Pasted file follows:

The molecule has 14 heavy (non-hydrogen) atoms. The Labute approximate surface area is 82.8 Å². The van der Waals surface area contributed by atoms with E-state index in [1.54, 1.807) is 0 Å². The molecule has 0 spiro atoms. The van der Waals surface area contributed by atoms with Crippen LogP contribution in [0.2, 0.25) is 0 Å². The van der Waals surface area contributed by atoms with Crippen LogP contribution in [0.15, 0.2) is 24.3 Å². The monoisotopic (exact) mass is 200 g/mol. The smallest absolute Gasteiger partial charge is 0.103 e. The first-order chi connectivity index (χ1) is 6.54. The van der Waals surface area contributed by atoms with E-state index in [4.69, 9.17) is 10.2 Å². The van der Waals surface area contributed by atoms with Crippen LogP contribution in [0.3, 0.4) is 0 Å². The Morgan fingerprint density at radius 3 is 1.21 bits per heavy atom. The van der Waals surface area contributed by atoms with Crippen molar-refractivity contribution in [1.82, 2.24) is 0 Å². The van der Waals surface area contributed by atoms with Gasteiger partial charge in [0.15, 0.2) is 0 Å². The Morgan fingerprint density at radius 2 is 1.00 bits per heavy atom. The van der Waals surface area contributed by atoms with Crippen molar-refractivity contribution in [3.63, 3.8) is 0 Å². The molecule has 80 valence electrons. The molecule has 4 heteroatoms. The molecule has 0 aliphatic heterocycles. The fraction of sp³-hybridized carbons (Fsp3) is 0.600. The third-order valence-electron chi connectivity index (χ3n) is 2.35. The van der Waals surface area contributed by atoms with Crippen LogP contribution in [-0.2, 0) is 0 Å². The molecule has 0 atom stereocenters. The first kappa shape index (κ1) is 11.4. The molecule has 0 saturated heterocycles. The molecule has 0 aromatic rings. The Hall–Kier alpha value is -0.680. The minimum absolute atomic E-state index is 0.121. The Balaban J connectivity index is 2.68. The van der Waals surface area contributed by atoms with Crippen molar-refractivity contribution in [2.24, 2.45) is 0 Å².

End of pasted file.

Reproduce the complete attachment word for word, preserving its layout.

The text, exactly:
The molecule has 14 heavy (non-hydrogen) atoms. The Labute approximate surface area is 82.8 Å². The van der Waals surface area contributed by atoms with E-state index in [1.54, 1.807) is 0 Å². The molecule has 0 spiro atoms. The van der Waals surface area contributed by atoms with Crippen LogP contribution in [0.2, 0.25) is 0 Å². The van der Waals surface area contributed by atoms with Crippen LogP contribution in [0.15, 0.2) is 24.3 Å². The monoisotopic (exact) mass is 200 g/mol. The smallest absolute Gasteiger partial charge is 0.103 e. The first-order chi connectivity index (χ1) is 6.54. The van der Waals surface area contributed by atoms with E-state index in [4.69, 9.17) is 10.2 Å². The van der Waals surface area contributed by atoms with Crippen LogP contribution in [0.3, 0.4) is 0 Å². The Morgan fingerprint density at radius 3 is 1.21 bits per heavy atom. The van der Waals surface area contributed by atoms with Crippen molar-refractivity contribution in [1.82, 2.24) is 0 Å². The van der Waals surface area contributed by atoms with Gasteiger partial charge in [0.15, 0.2) is 0 Å². The Morgan fingerprint density at radius 2 is 1.00 bits per heavy atom. The van der Waals surface area contributed by atoms with Crippen molar-refractivity contribution in [3.63, 3.8) is 0 Å². The molecule has 80 valence electrons. The molecule has 4 heteroatoms. The molecule has 0 aliphatic heterocycles. The fraction of sp³-hybridized carbons (Fsp3) is 0.600. The third-order valence-electron chi connectivity index (χ3n) is 2.35. The van der Waals surface area contributed by atoms with Crippen LogP contribution in [-0.2, 0) is 0 Å². The molecule has 0 atom stereocenters. The first kappa shape index (κ1) is 11.4. The molecule has 0 saturated heterocycles. The molecule has 0 aromatic rings. The Hall–Kier alpha value is -0.680. The minimum absolute atomic E-state index is 0.121. The Balaban J connectivity index is 2.68. The van der Waals surface area contributed by atoms with Crippen molar-refractivity contribution in [2.24, 2.45) is 0 Å².